Sun, 12 August 2018
(Ez.1:2-5,24-28; Ps.148:1-2,11-14; Mt.17:22-27)
“His majesty is above earth and heaven.”
Gleaming like gold or silver, shining forth like burning fire, splendorous as “the bow which appears in the clouds on a rainy day” – “such was the vision of the likeness of the glory of the Lord” given the prophet Ezekial. And this is but His likeness; nothing could describe the glory of the One who has beneath His feet the four living creatures whose wings beat “like the roaring of mighty waters, like the voice of the Almighty.” These eyes cannot see God.
But His only Son we can see, for He whose greatness is as the Lord’s own has deigned to walk amongst us in human form. Though His place is at the throne of the Almighty God, though His glory is itself exalted above earth and heaven, yet the Son of God becomes also the Son of Man. And not only does He walk in our skin, but even dies for our sin. How humble is our glorious God!
And though He Himself is the Temple of God, though it is by His hands only the temple on earth has been built, yet He does not presume exemption from paying tax to those who are but its caretakers. For He subjects Himself entirely to our laws, as well as to our scourges. (And notice that the coin Peter will find in the mouth of the fish is “twice the temple tax,” to pay simultaneously for himself and Jesus. Thus is Peter equated with the Lord in the exemption of sonship, in authority over the temple – for it is he who shall be at the helm of the new Temple.)
The disciples are “overwhelmed with grief” at hearing of their Lord’s coming crucifixion. They have known the glory of God so wonderfully as wedding guests, as the best men of the bridegroom – as the blessed disciples of the Son – and now the thought of His dying is beyond their comprehension. (So much so that they do not even hear that “He will be raised up on the third day.”) They want to maintain the glory they have known, which is indeed heavenly. But Jesus’ humbling of Himself is not complete, as neither is His glory. Remain on this earth He cannot, but must return to the right hand of the Father. And the only way to this fulfillment of glory is through the cross – only this will bring Him to resurrection, and bring us all from our sin.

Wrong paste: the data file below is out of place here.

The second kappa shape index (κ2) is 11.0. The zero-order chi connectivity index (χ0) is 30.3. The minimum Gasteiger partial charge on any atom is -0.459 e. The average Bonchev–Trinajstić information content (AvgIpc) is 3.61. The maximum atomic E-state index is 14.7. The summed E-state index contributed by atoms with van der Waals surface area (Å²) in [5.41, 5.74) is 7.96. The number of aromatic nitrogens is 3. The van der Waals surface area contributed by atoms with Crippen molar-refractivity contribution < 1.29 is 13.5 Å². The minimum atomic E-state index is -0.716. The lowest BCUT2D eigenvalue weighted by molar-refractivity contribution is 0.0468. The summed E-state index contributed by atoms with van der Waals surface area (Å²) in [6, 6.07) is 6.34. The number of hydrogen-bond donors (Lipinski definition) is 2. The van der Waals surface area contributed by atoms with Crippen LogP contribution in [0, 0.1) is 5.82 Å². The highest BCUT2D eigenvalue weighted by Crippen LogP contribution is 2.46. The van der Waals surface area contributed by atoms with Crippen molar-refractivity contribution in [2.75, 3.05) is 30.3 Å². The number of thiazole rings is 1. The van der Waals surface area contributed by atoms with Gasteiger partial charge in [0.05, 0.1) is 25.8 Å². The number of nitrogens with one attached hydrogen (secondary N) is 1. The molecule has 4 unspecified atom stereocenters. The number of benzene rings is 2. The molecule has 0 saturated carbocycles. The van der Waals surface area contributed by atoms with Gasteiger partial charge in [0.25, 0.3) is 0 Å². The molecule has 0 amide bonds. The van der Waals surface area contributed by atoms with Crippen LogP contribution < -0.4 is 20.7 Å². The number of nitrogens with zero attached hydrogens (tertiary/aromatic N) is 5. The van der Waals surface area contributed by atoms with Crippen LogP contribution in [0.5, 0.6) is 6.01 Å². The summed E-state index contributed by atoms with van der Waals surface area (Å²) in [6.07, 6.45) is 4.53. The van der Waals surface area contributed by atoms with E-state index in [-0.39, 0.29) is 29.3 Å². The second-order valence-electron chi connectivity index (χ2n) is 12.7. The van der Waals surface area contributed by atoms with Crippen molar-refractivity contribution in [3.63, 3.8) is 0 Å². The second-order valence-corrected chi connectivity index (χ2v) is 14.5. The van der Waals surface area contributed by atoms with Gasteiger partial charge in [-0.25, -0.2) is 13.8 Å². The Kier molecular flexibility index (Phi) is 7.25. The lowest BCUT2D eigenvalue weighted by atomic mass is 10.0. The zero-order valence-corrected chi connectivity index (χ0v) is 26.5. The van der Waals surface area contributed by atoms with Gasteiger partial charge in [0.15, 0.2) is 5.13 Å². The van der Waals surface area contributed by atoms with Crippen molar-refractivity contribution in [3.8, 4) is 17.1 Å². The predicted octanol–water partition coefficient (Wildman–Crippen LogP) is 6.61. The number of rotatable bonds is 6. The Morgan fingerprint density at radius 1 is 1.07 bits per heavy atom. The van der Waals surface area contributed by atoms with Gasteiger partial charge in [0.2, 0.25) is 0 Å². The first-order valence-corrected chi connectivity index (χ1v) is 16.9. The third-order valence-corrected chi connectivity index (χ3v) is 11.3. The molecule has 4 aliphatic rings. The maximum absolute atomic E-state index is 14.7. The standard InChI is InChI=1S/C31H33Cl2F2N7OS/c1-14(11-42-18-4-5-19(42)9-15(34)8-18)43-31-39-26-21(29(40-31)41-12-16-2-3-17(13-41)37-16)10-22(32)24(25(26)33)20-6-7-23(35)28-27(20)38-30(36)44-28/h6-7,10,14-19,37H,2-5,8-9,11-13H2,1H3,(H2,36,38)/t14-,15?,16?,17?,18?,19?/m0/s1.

“Praise the name of the Lord, for His name alone is exalted.” Let all that lives and that breathes praise our Savior, Jesus. For it is He who brings us to the majesty of our Father.
O LORD, your Son is the Temple in which we worship;
He is our heavenly King –
may we offer our lives with Him this day.
YHWH, your majesty is above earth and Heaven, far beyond our comprehension; Ezekiel’s vision gives us but a glimpse of your surpassing glory. Our eyes could not look upon the perfect wonder of your presence.
But to us you send your Son, LORD, for Him we may look upon. And looking at Him on the Cross we see the Temple of Heaven open up for us; our vision is cleansed and we know thus the glory that is with Him, that He is your Son, and that it is He who leads us to your throne. And so, your majesty becomes our own.
Indeed, we cannot fathom this great gift you grant to your children, LORD; we cannot say how unworthy we are of your presence. And yet, by His humility, by His uniting Himself to us, we become as the Temple your Son is – we find His Spirit upon us. In your Church you make your home, making us as your sons. Your praise resound from the ends of the earth; on the third day may we too be raised.